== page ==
Santiago de Compostela From Wikipedia, the free encyclopedia http://en.wikipedia.org/wiki/Santiago_de_compostela Santiago de Compostela (also Saint James of Compostela) is the capital of the autonomous community of Galicia and a UNESCO World Heritage Site. Located in the north west of Spain in the Province of A Coruna, it was a "European City of Culture" for the year 1998. The city's Cathedral is the destination today, as it has been throughout history, of the important 9th century medieval pilgrimage route, the Way of St. James (Galician: Camino de Santiago, Spanish: Camino de Santiago). The Archdiocese of Santiago de Compostela hosted one of the Catholic World Youth Day gatherings. Way of St. James From Wikipedia, the free encyclopedia http://en.wikipedia.org/wiki/Way_of_St._James The Way of St. James or St. James' Way (Galician: O Camino de Santiago, Spanish: El Camino de Santiago, French: Chemin de St-Jacques, German: Jakobsweg) is the pilgrimage to the Cathedral of Santiago de Compostela in Galicia in northwestern Spain, where tradition has it that the remains of the apostle Saint James are buried.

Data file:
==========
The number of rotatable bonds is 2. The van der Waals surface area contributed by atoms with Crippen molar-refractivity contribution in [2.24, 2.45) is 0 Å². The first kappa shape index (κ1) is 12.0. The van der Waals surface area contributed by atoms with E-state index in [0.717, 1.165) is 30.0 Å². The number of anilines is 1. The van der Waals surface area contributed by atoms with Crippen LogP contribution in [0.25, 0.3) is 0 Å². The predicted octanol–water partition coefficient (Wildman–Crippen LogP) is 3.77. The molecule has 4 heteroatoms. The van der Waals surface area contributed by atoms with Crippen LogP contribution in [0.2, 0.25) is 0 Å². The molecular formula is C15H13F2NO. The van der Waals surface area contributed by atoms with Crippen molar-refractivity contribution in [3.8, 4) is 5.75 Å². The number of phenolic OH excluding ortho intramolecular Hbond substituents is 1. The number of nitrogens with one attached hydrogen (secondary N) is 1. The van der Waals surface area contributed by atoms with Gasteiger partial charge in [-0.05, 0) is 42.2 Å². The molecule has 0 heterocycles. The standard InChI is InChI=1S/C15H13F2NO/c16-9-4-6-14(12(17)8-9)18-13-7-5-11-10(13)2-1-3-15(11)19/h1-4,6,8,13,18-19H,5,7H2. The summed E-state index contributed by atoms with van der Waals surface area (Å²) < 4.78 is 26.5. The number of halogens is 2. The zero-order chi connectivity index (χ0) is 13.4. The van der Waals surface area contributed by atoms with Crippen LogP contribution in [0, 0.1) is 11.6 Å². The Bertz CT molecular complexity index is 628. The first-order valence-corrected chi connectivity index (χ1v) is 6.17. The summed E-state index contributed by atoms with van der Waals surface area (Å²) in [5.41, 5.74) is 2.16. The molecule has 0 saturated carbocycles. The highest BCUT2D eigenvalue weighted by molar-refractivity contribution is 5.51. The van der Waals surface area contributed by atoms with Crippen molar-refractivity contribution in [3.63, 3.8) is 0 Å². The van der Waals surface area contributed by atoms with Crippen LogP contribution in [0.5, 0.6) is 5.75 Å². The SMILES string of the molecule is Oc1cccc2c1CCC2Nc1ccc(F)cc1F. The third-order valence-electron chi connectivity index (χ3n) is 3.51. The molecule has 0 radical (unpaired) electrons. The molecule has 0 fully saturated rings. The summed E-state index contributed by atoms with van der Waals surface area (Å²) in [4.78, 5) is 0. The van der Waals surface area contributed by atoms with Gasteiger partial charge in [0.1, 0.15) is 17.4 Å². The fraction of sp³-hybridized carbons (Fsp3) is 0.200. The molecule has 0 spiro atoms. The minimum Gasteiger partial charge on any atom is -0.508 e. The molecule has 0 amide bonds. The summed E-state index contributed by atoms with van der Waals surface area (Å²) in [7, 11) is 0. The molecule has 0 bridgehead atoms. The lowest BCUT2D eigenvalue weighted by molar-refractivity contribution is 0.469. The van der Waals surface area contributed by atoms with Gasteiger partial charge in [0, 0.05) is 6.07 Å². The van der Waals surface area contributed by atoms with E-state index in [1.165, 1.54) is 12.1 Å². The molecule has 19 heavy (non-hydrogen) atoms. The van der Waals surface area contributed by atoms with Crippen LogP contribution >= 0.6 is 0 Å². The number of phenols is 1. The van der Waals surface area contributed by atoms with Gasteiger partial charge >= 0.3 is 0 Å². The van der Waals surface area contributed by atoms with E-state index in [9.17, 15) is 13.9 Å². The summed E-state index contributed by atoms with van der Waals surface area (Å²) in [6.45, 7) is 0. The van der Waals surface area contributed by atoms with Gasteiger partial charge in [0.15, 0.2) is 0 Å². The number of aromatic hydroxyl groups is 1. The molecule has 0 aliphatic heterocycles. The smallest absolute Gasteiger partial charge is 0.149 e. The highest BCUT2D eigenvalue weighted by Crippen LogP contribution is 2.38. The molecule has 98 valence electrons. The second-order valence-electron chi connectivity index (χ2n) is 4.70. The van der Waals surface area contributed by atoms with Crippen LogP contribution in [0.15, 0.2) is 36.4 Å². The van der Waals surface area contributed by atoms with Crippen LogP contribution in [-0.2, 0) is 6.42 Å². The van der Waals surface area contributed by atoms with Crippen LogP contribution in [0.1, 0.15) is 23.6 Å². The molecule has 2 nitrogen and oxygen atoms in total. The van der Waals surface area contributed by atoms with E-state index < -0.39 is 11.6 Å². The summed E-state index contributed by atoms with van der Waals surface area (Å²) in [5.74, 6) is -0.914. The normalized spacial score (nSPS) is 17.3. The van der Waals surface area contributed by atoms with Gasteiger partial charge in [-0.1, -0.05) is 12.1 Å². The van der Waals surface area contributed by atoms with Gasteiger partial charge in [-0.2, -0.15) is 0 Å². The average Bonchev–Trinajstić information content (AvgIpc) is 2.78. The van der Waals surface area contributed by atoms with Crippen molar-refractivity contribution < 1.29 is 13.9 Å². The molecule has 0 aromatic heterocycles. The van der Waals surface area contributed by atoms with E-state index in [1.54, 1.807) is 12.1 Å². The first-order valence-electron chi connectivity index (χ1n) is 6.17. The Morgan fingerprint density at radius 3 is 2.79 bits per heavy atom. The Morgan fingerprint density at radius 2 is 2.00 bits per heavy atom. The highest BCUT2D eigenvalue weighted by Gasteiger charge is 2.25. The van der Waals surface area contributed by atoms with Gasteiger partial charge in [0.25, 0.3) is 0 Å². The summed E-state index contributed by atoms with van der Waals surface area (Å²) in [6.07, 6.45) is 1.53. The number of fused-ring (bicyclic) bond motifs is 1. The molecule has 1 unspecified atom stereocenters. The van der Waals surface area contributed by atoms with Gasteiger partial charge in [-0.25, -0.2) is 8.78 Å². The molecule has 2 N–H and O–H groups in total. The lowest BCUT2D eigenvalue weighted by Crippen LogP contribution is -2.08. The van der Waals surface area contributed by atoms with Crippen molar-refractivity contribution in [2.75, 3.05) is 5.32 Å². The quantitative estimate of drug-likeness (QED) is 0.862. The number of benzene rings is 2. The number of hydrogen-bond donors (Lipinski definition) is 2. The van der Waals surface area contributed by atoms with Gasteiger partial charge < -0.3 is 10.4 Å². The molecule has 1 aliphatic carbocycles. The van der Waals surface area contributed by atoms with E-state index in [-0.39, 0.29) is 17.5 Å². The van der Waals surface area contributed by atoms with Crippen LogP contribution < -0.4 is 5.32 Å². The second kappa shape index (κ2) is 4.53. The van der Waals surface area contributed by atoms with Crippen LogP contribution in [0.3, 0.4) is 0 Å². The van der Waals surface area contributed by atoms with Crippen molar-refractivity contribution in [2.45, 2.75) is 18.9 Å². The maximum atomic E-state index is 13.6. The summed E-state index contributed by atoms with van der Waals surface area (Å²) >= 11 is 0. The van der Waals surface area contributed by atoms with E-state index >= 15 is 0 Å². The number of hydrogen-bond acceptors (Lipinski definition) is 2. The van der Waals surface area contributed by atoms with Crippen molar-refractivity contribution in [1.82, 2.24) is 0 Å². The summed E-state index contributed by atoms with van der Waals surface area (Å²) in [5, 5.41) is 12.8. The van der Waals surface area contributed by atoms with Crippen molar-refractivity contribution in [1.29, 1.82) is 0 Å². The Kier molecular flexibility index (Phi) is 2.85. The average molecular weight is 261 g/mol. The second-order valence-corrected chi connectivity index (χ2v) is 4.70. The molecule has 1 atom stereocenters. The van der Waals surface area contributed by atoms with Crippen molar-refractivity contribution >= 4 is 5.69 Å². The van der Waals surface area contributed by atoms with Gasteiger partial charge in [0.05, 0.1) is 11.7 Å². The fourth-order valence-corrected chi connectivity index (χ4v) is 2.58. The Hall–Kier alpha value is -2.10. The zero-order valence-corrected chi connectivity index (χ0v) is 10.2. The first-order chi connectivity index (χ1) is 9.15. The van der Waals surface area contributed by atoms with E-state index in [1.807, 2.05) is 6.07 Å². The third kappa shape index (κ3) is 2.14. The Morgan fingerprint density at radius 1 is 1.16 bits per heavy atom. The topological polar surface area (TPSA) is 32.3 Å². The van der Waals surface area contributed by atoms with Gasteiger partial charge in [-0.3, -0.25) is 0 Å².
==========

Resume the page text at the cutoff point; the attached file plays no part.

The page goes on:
Europe is generally agreed to be the birthplace of western culture, including such legendary innovations as the democratic nation-state, football and tomato sauce.The word Europe comes from the Greek goddess Europa, who was kidnapped by Zeus and plunked down on the island of Crete. Europa gradually changed from referring to mainland Greece until it extended finally to include Norway and Russia.Don't be confused that Europe is called a continent without looking like an island, the way the other continents do. It's okay. The Ural mountains have steadily been there to divide Europe from Asia for the last 250 million years. Russia technically inhabits "Eurasia".Europe is presently uniting into one political and economic zone with a common currency called the Euro. The European Union originated in 1993 and is now composed of 27 member states. Its headquarters is in Brussels, Belgium.Do not confuse the EU with the Council of Europe, which has 47 member states and dates to 1949. These two bodies share the same flag, national anthem, and mission of integrating Europe. The headquarters of the Council are located in Strasbourg, France, and it is most famous for its European Court of Human Rights. In spite of these two bodies, there is still no single Constitution or set of laws applying to all the countries of Europe. Debate rages over the role of the EU in regards to national sovereignty. As of January 2009, the Lisbon Treaty is the closest thing to a European Constitution, yet it has not been approved by all the EU states. Text by Steve Smith.